Iranian Student Protests


Security forces and pro-government militiamen clashed with protesters shouting "death to the dictator" outside Tehran University on Monday, beating men and women with batons and firing tear gas, on a day of nationwide student demonstrations, witnesses said.

Thousands of protesters demonstrated in the streets outside the campus in support of students inside. As they chanted "death to the dictator," riot police and Basij militiamen charged the crowds, the witnesses said.

The plainclothes Basijis beat protesters on the heads and shoulders as the crowd scattered, then regrouped on nearby street corners. Nearby, protesters and Basijis pelted each other with stones, the witnesses said, speaking on condition of anonymity for fear of retaliation.

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One of the many problems with the U.S. invasion of Iraq is that it came at a time when grassroots opposition to the Iranian government was heating up and potentially leading to a popular overthrow of the Islamist government there. What a victory against forces of religious terror that might have been. But the U.S. pulled all support of such efforts in the run-up to invading Iraq.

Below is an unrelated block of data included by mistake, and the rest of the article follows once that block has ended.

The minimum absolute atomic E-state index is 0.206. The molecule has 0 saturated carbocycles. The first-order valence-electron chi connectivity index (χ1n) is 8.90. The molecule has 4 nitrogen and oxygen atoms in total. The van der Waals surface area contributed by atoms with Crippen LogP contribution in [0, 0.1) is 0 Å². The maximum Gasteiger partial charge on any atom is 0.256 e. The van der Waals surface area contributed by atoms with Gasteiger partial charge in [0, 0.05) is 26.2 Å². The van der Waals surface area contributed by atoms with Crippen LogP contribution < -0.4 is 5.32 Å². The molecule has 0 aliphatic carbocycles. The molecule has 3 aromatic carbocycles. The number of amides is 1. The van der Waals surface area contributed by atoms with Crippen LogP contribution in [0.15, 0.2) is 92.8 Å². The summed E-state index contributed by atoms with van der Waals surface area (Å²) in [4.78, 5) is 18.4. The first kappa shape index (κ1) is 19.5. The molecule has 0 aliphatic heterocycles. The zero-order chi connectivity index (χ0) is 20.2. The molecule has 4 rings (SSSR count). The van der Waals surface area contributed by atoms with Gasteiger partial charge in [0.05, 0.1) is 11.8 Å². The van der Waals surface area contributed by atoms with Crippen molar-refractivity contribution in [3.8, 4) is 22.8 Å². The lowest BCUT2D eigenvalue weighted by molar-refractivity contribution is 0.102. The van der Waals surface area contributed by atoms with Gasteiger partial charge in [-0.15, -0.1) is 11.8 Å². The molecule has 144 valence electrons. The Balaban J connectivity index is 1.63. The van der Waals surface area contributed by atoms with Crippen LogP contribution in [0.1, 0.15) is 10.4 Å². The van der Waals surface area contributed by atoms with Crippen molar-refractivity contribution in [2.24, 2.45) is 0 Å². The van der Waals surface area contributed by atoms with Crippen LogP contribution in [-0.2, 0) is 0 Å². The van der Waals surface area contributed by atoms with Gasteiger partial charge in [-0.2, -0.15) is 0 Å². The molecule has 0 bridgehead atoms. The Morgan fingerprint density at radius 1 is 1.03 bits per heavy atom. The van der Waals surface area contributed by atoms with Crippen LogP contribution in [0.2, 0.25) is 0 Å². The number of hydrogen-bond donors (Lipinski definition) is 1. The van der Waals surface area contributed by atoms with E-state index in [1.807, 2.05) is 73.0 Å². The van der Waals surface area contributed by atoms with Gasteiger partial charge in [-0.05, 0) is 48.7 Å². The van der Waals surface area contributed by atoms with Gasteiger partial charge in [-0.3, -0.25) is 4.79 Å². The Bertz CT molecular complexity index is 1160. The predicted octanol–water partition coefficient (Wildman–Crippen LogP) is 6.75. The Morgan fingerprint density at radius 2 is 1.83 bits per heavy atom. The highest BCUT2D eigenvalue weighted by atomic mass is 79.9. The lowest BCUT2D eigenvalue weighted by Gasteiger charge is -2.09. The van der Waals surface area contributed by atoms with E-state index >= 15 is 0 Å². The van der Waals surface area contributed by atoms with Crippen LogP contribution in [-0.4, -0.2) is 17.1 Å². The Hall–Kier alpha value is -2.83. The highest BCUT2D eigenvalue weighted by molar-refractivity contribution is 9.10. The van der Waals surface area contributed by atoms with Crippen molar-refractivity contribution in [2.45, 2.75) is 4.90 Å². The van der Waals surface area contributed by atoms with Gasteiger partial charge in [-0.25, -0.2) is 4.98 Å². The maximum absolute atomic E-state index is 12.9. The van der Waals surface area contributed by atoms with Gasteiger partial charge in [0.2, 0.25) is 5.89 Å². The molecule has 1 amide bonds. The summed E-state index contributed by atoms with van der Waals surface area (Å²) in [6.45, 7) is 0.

Back in 2002, Charles Paul Freund wrote about the plight of Iranian academic Hashem Aghajari, one of the cases that triggered massive protests in Iran. Aghajari was sentenced to death for apostasy (can you believe it?) after declaring that Iranians should not blindly follow clerics. Due to the reaction to his sentence, he was only (!) imprisoned and fined, and eventually released in 2004.

Shortly after the invasion of Iraq, Jesse Walker wrote about the strength of Iranian civil society for USA Today.

When falls the Islamic Republic of Iran, a "liberationist" revolution that somehow managed to be even worse than the tyrannical regime it replaced? What ever the date, it will have likely been pushed back years by the Iraq war.